• Digital competence
  • Learning to learn skills
  • Social skills
  • Entrepreneurial skills
  • Cultural awareness

Use it or lose it

An old rule in neuroscience says ‘use it or lose it’. All of these crucial competences should be applied every day in class. To do this, we need to take a more individualistic approach with our students. Since most of us don’t have the privilege of teaching our students individually or even in small groups, we must instead harness technology to reach our students with personalised teaching approaches.

According to the World Economic Forum (2016), “Technology can personalise learning, engage the disengaged, complement what happens in the classroom, extend education outside the classroom, and provide access to learning to students who otherwise might not have sufficient educational opportunities.”

 The locker problem

The locker problem…

Last but not least, let me tell you about my personal New Year’s resolution. I decided to join the gym. It’s like travelling to a different planet for me. I entered the changing room and realized most people didn’t put their shoes in the lockers, but on them. Why? I’ll have to use all my key competences to figure it out. Any ideas?


Radek Krzyżanowski is a speaker, teacher trainer, and a sworn translator. He’s currently running his own language school, which keeps him up-to-date with the latest trends in glottodidactics. Teaching Business English and exam preparation are among his favourites. His general interests include American literature and second language acquisition.


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Well-being – How teachers can support themselves with meditation

Relax!

Meditation is a strange spiritual practise, sitting in funny yoga postures and humming or chanting mantras, right? How on earth can that be of any help to teachers? This was not an uncommon response I used to get when teachers were first introduced to the idea of meditation.

Thankfully nowadays, perceptions of meditation have changed, schools and teachers are embracing it as a highly successful way for improving wellbeing. Meditation can help in relation to a word we sadly hear too often when talking about teaching; stress.

Demands, targets, new initiatives, and behaviour issues all generate stress for teachers. The Educational Support Partnership charity (UK) has recently claimed that over two-thirds of teachers say their job has adversely affected their mental health.

The effects of stress

While short periods of stress are inevitable for most of us, it is prolonged and constant stress that can have detrimental effects on our physical and mental health. Most of us have heard of the “fight or flight” response. When our bodies are exposed to danger or a threat (physical or perceived) our bodies create an adrenaline rush to get us out of danger. The hormones epinephrine (adrenaline) and norepinephrine are released from the adrenal glands resulting in increased blood pressure, faster pulse, faster breathing, and increased blood flow to the muscles. All of which are needed to help us escape from danger. However, our bodies aren’t very good at distinguishing between actual danger and the (mostly un-hazardous) challenges we face in our daily lives, so the same response is triggered.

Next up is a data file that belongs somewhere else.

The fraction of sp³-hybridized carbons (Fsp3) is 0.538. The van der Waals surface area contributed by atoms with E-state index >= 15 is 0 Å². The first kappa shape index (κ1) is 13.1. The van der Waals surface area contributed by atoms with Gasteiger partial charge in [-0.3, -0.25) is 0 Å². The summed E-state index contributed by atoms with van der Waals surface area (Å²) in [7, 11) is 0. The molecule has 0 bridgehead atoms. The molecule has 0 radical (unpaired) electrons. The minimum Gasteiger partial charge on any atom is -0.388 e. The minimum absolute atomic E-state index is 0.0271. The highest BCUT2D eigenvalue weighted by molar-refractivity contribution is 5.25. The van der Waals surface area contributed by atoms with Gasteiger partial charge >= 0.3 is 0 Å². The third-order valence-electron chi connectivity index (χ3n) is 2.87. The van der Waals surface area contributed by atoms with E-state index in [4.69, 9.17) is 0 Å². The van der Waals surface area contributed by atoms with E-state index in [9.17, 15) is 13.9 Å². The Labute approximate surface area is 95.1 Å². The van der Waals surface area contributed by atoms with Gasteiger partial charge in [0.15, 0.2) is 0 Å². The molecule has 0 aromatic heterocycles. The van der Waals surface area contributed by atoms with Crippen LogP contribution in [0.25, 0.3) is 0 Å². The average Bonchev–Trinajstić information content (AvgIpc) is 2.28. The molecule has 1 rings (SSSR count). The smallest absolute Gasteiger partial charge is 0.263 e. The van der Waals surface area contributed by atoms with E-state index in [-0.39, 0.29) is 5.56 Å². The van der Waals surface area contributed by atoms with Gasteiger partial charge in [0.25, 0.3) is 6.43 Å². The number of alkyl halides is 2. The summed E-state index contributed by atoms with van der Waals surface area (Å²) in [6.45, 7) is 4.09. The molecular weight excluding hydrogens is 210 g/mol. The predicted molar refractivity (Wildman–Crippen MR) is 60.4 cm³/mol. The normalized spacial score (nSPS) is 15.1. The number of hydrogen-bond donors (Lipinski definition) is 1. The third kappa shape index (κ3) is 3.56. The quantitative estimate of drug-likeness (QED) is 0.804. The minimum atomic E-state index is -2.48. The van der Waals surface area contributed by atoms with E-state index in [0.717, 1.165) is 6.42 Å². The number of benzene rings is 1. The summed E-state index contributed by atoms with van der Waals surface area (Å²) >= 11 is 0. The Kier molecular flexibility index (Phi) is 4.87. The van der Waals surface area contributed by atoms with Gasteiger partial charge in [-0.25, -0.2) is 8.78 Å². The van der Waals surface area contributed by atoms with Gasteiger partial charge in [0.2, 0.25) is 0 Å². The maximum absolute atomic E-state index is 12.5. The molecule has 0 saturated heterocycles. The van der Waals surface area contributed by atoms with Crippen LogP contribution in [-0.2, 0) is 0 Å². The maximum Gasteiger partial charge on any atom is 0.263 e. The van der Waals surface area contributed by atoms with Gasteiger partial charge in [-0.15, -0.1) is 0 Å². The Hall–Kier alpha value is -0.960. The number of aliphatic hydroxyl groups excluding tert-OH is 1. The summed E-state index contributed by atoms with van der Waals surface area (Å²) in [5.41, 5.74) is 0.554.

If we experience this fight or flight response over a long period of time, it can take its toll on our physical and mental health. Long term stress can cause cardiovascular disease, high blood pressure, gastrointestinal problems, and mental health problems such as depression and anxiety.

Counteracting the effects of stress

So, before we all get totally depressed thinking about stress, let’s look at how we can counteract these affects.

It is vital to remember the old adage “You can’t pour from an empty jug”.  Teachers can’t give what they haven’t got. They need to take care of themselves first. As teachers, we often can’t change the pressures or demands on us, but we can change how we deal with them. Unsurprisingly, one of the most effective ways to combat the stress response is to elicit the relaxation response.

Easier said than done you may be thinking. We don’t all have the time to relax, as relaxation activities are sometimes time-consuming and expensive. You’ll be pleased to learn then that the relaxation response can be elicited in a variety of ways, including through meditation techniques.

Adding meditation to your everyday activities can be a remarkably successful way of de-stressing, and through regular practice, can reduce the emotional and physical consequences of stress.

What is meditation?

Meditation comes in many forms and there are numerous techniques to choose from. To clarify, meditation is simply having a relaxed awareness of the present moment. Everyone has experienced this but maybe has not recognised it as meditation. It is those times when you are fully involved in an activity and yet relaxed and aware of what is happening around you. People experience it through sport, or movement sometimes called “being in the zone”, others experience it while painting or being creative, while cooking, singing, dancing, even cleaning. It can also happen when we are more passive, sitting by a river watching the water flow past, watching the moving clouds, or on the beach watching the sea coming in.

Like any good language learner knows, practice makes perfect. As teachers we explain to students that learning English does not happen overnight, they have to keep on using the new language and practising it. The same is true for meditation. It is like a muscle, the more we use it, the stronger it gets. A single silent sitting mediation before a class isn’t going to be a cure all for all the demands placed on you. However regular meditation can act as a strong foundation on which teachers can build healthier social-emotion skills.

#MyEltoc19